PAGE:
Well, I cried for a little bit, and my husband hugged me, and then I got over my weepy spell and, feeling a bit more exposed to the world than I'd been a little earlier, I picked up some fish and walked back home. By then the police were seeing to the guy, and he was sitting up, and my only further role in the event was a brief chat with one of the cops about whether the guy had actually had his pants off when I called 911, or whether his pants had just fallen a good ways down but were still somehow, technically, on. I had no solution for this quasi-legal conundrum. I just thanked them for coming, skirted the increased attentions of the (pants now definitely back on) guy, and came home with my husband to make some dinner.

Having been through another big depression (and I'm still shaky at times but I'll say I'm through it by now) I have such a huge appreciation for the ordinary things in life. It sounds cliche, but it's no cliche to live it. A short walk in the neighbourhood with my husband, a chat at the fish store. Some fresh salmon, panfried, served with a arugula, radishes and cucumbers from the farmers' market, some chewy sourdough from the bakery near my work, and a glass of fizzy water with a drop of cranberry and some sort of cordial that makes for a pretty pink drink. Then tea and strawberries with yoghurt and an early night. For me, that was a beautiful evening. I have many evenings like that, and I enjoy them.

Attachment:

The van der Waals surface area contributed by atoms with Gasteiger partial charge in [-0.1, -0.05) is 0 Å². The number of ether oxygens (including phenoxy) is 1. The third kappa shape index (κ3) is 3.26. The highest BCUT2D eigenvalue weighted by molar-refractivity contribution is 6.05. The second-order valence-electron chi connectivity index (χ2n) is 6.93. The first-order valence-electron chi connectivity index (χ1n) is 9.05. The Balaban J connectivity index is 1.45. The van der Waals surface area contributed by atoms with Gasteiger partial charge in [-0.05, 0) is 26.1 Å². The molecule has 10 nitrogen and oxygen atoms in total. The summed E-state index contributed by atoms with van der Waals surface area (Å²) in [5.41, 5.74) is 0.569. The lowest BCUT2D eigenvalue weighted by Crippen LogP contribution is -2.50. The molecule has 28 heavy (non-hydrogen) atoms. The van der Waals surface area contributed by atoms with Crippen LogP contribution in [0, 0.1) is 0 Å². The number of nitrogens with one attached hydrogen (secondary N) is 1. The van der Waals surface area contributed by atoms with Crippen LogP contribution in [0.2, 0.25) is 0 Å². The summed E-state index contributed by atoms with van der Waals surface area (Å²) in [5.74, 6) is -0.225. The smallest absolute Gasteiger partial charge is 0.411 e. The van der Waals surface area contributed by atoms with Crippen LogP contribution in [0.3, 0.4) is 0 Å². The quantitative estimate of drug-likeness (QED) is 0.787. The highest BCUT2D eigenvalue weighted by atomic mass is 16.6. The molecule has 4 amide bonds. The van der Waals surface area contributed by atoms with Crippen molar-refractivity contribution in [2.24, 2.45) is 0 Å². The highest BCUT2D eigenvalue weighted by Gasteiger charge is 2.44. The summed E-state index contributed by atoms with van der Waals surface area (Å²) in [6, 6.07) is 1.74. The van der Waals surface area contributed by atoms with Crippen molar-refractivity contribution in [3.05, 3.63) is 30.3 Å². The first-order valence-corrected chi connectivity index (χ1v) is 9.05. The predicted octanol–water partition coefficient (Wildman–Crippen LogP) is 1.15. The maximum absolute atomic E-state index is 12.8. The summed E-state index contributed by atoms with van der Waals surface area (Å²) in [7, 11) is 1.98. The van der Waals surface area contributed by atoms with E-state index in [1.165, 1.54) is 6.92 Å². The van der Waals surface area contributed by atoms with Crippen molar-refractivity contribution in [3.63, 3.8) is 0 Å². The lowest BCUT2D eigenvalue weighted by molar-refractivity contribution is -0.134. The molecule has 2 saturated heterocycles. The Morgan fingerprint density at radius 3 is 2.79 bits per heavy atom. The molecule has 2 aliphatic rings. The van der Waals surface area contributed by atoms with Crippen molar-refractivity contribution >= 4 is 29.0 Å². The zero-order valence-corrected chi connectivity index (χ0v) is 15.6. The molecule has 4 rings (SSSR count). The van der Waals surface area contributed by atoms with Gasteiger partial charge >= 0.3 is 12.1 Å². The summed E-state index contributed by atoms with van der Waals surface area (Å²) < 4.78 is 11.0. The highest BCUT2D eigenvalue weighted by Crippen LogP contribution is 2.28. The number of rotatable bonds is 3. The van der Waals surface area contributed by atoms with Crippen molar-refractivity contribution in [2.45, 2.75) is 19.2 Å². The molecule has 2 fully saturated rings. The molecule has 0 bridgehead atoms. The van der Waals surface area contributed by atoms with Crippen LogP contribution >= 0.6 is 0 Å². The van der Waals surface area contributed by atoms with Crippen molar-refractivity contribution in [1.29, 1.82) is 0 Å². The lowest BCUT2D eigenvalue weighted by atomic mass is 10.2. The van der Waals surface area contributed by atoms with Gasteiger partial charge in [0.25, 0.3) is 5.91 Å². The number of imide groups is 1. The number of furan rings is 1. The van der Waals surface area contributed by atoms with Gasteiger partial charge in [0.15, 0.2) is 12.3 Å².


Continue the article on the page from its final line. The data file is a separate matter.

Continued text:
I don't blog much these days, and I probably won't, as I don't have a lot to say about the drink thing anymore. I've been getting interested in doing some new things -- I took up sewing and have learned to make my own clothes! Life feels full. There are some things I find tricky, for sure, and I guess I am still on watch for the return of another low spell that could drag me down again. But life is good. So this is just a small hello from the other side of lots of things, in case anyone was wondering how I was doing, or in case anyone could use a flare sent from the far side of depression, from someone who lived through another low spell, sober, just to find out how it is. It's grand, I tell you, grand. Peace and joy to you. xo